Pest Control Kittanning, PA

Hours. Mon-Fri 9AM-5PM, Sat-Sun 9AM-12PM

Address. 225 N Jefferson St, Kittanning, PA 16201

Tel. (724) 560-1184

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Hornets are the largest type of eusocial wasps. Eusocial insects organize themselves according to a sort of “caste” system of workers or drones and queens and their mates. Hornets are remarkable for their large size, sometimes reaching 2.2 inches in length. The best known species in the world is the European hornet or the Vespa crabro which can reach 2 to 3 centimeters in length. The European hornet is distributed widely throughout Europe, Russia, and Northern Asia.

The European hornet nest is founded by a queen hornet in the spring. This queen hornet is fertilized and will usually choose a dark, sheltered area for the colony. A hollowed out tree trunk is perfect for this particular type of hornet and she sets about building up to 50 cells for her young out of chewed up tree back. Cells are arranged in layers and are called “combs”. The female then deposits her eggs into each cell.

After about 5 to 8 days, the eggs begin to hatch into larvae. The larvae then undergo five phases of development during which time the queen hornet will feed it a protein-rich diet consisting primarily of dead insets. After the larvae has successfully made it through these five stages, it will spin a silken sheath over the opening of the cell to create a sort of cocoon around itself. Over the next two weeks, it develops into an adult hornet in a process that is known as metamorphosis. When it has completed its development into an adult, it eats through the silken barrier and emerges to become one of the first generation of worker hornets (females) that will undertake the various tasks that are required by the queen.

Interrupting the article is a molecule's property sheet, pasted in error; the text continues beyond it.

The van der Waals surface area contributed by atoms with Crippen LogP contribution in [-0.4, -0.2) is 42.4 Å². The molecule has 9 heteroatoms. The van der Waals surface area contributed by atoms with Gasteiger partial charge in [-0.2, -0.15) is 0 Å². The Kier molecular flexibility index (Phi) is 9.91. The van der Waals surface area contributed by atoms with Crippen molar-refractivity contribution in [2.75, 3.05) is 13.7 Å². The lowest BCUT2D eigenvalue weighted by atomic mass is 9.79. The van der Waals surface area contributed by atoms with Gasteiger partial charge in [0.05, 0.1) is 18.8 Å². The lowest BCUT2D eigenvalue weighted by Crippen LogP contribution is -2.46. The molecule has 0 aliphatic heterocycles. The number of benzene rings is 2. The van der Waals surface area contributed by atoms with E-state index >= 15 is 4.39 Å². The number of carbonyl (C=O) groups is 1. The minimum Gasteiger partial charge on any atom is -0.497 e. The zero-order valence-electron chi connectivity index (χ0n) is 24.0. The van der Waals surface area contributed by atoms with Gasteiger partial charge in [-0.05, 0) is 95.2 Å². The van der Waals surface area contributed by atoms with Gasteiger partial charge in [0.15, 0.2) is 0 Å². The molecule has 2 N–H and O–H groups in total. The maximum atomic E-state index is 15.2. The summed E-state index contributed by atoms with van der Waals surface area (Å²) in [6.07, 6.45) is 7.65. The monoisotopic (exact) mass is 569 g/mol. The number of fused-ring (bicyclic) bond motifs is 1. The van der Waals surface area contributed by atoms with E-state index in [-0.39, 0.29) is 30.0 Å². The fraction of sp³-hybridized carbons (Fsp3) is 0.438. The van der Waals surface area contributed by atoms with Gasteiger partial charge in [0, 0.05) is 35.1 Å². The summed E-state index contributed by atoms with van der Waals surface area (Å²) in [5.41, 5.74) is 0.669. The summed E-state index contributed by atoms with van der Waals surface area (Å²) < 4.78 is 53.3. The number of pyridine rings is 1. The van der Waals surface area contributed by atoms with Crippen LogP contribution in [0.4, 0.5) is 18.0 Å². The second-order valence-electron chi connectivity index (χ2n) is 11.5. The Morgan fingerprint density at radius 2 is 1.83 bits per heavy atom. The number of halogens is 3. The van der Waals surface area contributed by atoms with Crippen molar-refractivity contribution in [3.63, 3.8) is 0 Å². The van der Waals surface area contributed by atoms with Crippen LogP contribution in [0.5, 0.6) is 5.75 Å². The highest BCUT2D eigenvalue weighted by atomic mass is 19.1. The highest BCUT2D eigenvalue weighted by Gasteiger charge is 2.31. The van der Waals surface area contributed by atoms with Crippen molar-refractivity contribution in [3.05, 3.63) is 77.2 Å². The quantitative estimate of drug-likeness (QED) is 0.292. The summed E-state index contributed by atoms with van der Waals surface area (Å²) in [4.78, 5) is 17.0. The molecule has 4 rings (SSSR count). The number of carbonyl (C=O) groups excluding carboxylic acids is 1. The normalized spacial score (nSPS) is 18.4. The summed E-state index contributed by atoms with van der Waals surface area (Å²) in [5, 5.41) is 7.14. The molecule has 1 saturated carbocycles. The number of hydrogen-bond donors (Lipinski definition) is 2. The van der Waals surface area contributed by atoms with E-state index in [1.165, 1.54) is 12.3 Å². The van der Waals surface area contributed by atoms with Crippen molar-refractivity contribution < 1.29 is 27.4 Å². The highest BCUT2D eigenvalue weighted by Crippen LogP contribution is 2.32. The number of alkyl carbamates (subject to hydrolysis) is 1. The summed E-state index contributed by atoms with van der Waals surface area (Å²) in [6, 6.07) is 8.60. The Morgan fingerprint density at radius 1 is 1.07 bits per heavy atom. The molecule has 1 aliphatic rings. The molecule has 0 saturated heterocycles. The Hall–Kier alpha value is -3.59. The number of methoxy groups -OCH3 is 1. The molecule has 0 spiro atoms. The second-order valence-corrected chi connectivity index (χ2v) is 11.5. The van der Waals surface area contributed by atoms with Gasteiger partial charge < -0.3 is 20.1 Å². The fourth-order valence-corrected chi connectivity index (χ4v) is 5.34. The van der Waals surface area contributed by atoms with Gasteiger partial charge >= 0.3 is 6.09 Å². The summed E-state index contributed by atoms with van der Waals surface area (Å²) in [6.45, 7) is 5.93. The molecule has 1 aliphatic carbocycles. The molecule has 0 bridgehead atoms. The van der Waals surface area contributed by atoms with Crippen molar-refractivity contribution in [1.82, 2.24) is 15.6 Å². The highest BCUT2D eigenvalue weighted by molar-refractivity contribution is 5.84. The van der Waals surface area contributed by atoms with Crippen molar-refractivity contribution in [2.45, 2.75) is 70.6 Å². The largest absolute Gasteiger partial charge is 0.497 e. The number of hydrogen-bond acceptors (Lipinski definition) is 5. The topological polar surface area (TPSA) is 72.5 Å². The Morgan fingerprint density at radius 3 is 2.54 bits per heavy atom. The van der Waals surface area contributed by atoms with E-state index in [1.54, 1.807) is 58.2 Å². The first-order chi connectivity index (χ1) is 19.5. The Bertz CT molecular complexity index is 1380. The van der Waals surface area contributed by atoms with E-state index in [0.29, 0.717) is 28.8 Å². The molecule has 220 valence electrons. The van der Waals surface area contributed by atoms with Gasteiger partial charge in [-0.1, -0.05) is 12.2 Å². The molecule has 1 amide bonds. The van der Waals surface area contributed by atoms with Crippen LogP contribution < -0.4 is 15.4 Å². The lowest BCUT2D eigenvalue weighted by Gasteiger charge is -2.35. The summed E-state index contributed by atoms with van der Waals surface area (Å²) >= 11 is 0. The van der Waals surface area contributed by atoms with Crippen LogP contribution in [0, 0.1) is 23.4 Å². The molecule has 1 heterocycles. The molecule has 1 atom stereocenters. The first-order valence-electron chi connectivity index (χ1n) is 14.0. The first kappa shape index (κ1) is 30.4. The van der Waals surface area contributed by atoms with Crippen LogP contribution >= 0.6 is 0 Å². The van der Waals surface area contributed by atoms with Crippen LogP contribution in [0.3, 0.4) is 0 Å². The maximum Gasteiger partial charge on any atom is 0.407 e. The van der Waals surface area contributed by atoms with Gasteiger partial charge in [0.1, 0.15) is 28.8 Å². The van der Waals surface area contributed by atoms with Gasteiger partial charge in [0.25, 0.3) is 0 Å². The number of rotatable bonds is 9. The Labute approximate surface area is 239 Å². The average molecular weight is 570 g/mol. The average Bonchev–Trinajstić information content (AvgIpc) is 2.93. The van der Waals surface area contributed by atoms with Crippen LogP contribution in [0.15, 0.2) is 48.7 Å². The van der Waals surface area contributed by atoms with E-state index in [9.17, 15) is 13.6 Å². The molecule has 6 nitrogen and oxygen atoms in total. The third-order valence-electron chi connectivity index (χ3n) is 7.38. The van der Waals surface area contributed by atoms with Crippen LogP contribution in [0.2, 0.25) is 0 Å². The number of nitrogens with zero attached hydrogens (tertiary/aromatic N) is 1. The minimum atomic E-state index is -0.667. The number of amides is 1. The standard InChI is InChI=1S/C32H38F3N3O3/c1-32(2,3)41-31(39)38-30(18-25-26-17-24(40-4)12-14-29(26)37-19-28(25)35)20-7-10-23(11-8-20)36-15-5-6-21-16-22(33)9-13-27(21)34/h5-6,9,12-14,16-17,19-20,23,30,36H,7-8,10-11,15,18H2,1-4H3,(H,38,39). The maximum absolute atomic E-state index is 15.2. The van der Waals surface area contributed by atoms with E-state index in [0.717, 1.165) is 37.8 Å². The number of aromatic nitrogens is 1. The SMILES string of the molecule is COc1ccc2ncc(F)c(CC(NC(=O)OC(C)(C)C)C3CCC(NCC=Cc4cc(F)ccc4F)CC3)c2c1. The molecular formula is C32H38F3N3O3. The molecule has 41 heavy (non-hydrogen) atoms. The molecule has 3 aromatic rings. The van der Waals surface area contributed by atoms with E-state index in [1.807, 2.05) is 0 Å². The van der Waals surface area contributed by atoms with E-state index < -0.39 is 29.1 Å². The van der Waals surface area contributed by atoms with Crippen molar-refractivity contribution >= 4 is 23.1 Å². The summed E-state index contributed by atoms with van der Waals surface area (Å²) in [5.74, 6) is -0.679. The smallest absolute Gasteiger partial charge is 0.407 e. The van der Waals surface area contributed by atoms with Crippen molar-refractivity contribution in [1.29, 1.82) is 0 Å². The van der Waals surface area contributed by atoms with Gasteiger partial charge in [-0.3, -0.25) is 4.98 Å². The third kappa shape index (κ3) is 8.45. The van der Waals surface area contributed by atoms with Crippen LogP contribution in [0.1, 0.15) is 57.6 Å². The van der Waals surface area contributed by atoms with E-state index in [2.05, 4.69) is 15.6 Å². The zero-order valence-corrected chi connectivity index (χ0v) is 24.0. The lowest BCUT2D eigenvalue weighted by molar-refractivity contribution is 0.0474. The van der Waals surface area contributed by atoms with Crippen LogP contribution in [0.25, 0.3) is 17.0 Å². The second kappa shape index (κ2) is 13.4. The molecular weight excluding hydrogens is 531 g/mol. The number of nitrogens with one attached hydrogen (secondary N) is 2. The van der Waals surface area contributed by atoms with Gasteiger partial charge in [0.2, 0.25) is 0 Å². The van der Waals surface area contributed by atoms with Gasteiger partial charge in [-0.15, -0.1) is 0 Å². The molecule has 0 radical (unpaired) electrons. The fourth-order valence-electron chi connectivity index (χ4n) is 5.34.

Worker hornets will be responsible for foraging for food, building up the nest, and taking care of successive generations of young. The queen then becomes responsible for merely laying eggs. She is the only one in the colony who will reproduce. The colony then grows and new combs are added. Worker hornets will create an envelope around the combs and various cell layers until the nest has only one hole that functions as an entry and exit point. Hornet colonies can grow to a size of up to 100 worker hornets by the latter part of the summer.

The queen hornet, after the colony has grown to a sufficient size toward the end of the summer, will begin to produce other reproductive individuals. Fertilized eggs that she lays will develop into fertile females and unfertilized eggs will develop into fertile males (also known as drones). The adult males do not help with things like nest maintenance or foraging, but rather they leave the nest around the middle of autumn and mate during rituals known as nuptial flights. The males dies just shortly after mating, but the female workers and the queen hornet survive until sometimes late autumn. The fertilized queen hornets are able to survive throughout the winter and are charged with the task of setting up new colonies in the following spring.

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